The recommendations contained in the 2008 Medicare Report, along with the 2008 Report about the Social Security Trust Fund for action to be taken by Congress, were noted on the National Public Radio News Blog, in an entry dated March 26, 2008, under the heading "The Campaign Issue That Dare Not Speak Its Name".

Quick, can you name the one issue that is key to the future of every American that sends most politicians (Including the current presidential contenders) fleeing in terror?

Yes, its social security.

As The Associated Press reports "Trustees for the government's two biggest benefit programs warned that Social Security and Medicare were facing 'enormous challenges,' with the threat to Medicare's solvency far more severe." The trustees said unless something is done, the resources in the Social Security trust fund would be depleted by 2041. The reserves in the Medicare trust fund that pays hospital benefits were projected to be wiped out by 2019 - just a little over ten years from now.

Yet Senators Obama, Clinton and McCain have reacted to this alarming news with overwhelming ... silence for the most part. As the Los Angeles Times reports they all "sidestepped the issue." * * *

The Christian Science Monitor reported about the possibilities for Congressional action in its article "Congress in no rush to fix Medicare and Social Security", by Gail Russell Chaddock, published on March 27, 2008.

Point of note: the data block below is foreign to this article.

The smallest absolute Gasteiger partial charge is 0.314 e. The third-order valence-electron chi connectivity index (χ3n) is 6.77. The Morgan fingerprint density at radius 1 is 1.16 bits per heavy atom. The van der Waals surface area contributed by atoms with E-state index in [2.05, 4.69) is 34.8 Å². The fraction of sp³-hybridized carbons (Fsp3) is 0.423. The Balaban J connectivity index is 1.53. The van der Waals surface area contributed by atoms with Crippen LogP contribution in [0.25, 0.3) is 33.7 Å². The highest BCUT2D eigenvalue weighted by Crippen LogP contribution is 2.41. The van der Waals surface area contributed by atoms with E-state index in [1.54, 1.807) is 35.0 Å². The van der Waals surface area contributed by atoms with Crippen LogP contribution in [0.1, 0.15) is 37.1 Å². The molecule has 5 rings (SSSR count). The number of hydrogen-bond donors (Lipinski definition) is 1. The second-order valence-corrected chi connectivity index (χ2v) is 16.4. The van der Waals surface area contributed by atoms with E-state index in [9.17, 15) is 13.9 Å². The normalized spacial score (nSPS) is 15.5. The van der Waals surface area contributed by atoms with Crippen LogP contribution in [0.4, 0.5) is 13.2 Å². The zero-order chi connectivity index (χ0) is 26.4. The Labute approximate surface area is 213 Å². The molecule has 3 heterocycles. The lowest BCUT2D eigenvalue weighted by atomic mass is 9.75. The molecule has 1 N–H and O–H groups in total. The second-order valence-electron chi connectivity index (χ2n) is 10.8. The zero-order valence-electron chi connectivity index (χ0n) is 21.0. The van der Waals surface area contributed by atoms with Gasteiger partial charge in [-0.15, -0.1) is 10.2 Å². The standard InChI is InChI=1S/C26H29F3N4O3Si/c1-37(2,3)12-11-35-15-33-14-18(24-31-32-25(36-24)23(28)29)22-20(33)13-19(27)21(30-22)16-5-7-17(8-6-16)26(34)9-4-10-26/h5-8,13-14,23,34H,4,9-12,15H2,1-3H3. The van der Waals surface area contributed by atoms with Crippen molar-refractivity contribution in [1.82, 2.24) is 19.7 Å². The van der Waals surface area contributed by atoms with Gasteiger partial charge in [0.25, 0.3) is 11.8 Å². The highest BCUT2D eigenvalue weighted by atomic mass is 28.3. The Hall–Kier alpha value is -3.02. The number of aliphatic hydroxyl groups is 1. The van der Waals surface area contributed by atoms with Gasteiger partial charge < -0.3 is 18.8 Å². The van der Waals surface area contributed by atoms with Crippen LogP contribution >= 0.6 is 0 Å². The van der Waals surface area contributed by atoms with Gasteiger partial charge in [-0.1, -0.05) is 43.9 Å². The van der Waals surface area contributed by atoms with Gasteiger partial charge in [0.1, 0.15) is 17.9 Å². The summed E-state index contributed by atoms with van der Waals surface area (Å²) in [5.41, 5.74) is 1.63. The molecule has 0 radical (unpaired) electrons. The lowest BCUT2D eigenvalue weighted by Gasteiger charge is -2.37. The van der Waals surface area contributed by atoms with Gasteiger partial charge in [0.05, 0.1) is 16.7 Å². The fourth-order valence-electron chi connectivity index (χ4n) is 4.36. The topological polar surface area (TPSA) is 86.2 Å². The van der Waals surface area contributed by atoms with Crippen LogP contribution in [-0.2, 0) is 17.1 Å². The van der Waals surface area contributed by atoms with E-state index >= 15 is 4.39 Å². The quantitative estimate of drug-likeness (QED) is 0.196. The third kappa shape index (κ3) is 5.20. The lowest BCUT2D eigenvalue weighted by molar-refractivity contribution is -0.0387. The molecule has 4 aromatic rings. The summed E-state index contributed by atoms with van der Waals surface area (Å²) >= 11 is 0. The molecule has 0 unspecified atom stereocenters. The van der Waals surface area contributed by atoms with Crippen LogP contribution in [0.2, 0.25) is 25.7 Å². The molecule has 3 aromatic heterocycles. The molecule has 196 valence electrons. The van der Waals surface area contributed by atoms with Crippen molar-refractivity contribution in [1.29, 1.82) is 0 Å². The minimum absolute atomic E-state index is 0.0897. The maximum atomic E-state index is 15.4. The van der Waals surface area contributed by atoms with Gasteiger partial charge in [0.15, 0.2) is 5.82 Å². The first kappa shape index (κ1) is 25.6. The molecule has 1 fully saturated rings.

The message Congress is taking away from the report is that there's still time to build bipartisan consensus for reform.

"I believe that we must get serious about addressing the long-term challenges to Social Security and Medicare," said House majority leader Rep. Steny Hoyer of Maryland, in a statement. "To that end, we must begin to lay the foundation for bipartisan action on this issue in the next Congress...." * * *

"The chances are pretty close to zero of significant legislation enacted this year that makes significant progress on either Social Security or Medicare financing," said Robert Greenstein of the liberal Center on Budget and Policy Priorities, in a briefing with reporters.

He adds that Congress has time to work out a solid, bipartisan reform on Social Security, but that the issues facing Medicare are more challenging.